How is the market?
Are you are homeowner? Or are you a Realtor?
I have documented our market information mainly to pass on to your clients. Everyone is interested in how prices are going and how sales are going. We are all interested in the changes to mortgage interest rates. Interest rates have a great deal to do with affordability. The lower the rates, the more house buyers can afford. The higher the rates, buyers can still afford to buy a house, but not as big a house, not as nice a house, not as expensive a house. Our median home values are between $800,00 (SImi/Moorpark) and $1 million (Conejo). Let’s split the difference and see (thank you CAR) at how increasing mortgage rates affect affordability. With FED intervention, rates have moved from 3% earlier this year to nearly 7% currently, with the FED probably raising rates again in December.
The Chicken Little contingent has been suggesting that the market and home prices will crash, similar to 2008. There are a couple of very sound reasons why this will not take place. In 2008, low teaser mortgage rates required refinancing within 2-5 years. As rates increased, owners were forced to basically either abandon their properties to the banks or face foreclosure. They did not have equity in their homes, meaning there was nothing to protect. With negative equity, walking away was easy. Not so today.
I want to borrow some information from CAR economists Jordan Levine and Oscar Wei. They have been providing a lot of information that is helpful to understand what is happening.
For example, I stated that today’s homeowners don’t need to sell. In 2008, that is what caused inventory to skyrocket.
The 2008 experience of short term, variable, anybody-can-qualify-for-a-mortgage has been replaced by 20% down, 30-year fixed mortgages. Homeowners have stability and equity, low interest rates, only one mortgage (no second) and no need to re-finance.
Will home sales completely come to a grinding halt? No. There are many reasons why sellers decide to sell. Below is information from the NAR 2021 Seller Profile report:
Home Sellers and Their Selling Experience
- The typical home seller was 60 years old, an increase from 56 last year.
- For all sellers, the most commonly cited reason for selling their home was the desire to move closer to friends and family (21%), moving due to retirement (11%), or the neighborhood has become less desirable (11%).
- Sellers typically lived in their home for 10 years before selling. This is an increase from eight years in last year’s report, but reverts back to the same tenure seen in 2019 and 2020.
- 41% of sellers traded up to a larger home and 32% purchased the same size home.
- 86% of home sellers worked with a real estate agent to sell their home, 10% sold via FSBO, and less than 1% sold via iBuyer.
- For recently sold homes, the final sales price was a median of 100% of the final listing price, the highest recorded since 2002.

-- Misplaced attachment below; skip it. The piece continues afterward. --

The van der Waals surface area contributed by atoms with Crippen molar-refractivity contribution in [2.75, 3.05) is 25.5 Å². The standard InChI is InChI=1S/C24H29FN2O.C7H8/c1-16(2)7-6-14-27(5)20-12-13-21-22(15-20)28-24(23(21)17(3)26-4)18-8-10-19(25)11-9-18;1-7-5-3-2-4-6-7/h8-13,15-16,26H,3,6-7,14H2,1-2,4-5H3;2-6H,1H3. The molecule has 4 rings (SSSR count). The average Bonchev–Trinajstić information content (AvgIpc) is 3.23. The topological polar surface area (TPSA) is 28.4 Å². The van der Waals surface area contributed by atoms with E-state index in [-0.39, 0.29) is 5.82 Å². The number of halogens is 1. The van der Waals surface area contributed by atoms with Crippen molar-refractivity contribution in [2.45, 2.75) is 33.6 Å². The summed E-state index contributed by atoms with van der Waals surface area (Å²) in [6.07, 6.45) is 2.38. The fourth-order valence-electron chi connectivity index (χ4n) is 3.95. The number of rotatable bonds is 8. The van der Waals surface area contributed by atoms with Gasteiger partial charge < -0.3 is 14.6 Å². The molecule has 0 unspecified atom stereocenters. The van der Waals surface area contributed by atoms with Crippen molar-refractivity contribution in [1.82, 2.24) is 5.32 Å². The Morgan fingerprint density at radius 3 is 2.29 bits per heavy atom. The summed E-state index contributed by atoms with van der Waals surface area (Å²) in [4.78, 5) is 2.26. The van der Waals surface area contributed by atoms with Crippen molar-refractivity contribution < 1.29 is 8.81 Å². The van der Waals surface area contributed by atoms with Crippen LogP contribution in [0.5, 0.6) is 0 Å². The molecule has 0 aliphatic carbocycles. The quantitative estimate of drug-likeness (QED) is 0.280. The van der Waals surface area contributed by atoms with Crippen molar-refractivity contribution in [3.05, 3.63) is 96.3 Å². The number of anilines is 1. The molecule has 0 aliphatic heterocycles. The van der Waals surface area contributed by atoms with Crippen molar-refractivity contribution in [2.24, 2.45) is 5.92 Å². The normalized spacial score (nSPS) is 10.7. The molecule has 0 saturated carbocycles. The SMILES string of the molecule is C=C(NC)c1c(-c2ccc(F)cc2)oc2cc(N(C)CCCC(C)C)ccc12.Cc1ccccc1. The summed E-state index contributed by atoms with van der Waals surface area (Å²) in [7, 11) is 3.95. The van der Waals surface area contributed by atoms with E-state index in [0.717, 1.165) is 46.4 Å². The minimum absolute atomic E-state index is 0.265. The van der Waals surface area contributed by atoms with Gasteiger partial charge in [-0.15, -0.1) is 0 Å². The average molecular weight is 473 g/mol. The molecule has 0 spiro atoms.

- Recently sold homes were on the market for a median of two weeks, an increase from one week last year.
There are many reasons why sellers list their homes. A couple not listed above were due to death and divorce. Unfortunately, life happens, and those remain reasons to sell.
The market will slow down, but not screech to a halt. The precarious financial position of newer buyers in 2008 are not a major concern today. People will not lose homes in droves, REOs will not become the majority of sellers. But supply and demand will cause prices to slip, and have already done so.
The purple line below seems to represent a normal year. It is lower than the years 2016-2019, but it follows along the same curve. Start the year low, increase inventory going into the summer, recede as we head into the end of the year. The dashed lines of 2020 and 2021 were abnormal, what we experienced during the COVID pandemic. Interest rates have doubled from rates available at the beginning of the year, and that has stifled sales as affordability plunged. But the good news is we have not seen inventory climb significantly, as it did in 2008. MOST HOMEOWNERS DO NOT HAVE TO SELL THEIR HOMES. In the box within the chart, you can see that REOs and Short Sales are currently non-existent.
For Simi Valley and Moorpark, inventory has built a little more. REOs and Short Sales are currently non-existent. Simi/Moorpark inventory was ridiculously low for 2020 and 2021, part of the reason why this chart may show a stronger build of inventory compared to the “normal market” curve,
Is the buildup in inventory the result of sales slipping? Yes. The normal sales number at this time of the year, based on a five-year average in non-covid years, is 175 units. Last month Conejo had 120 sales.
CLOSED ESCROWS (SALES)
Simi Valley/Moorpark experienced a little bump in sales last month, followed by a bigger drop in November. The average of non-covid sales for November is 151, but November 2022 only saw 77 sales.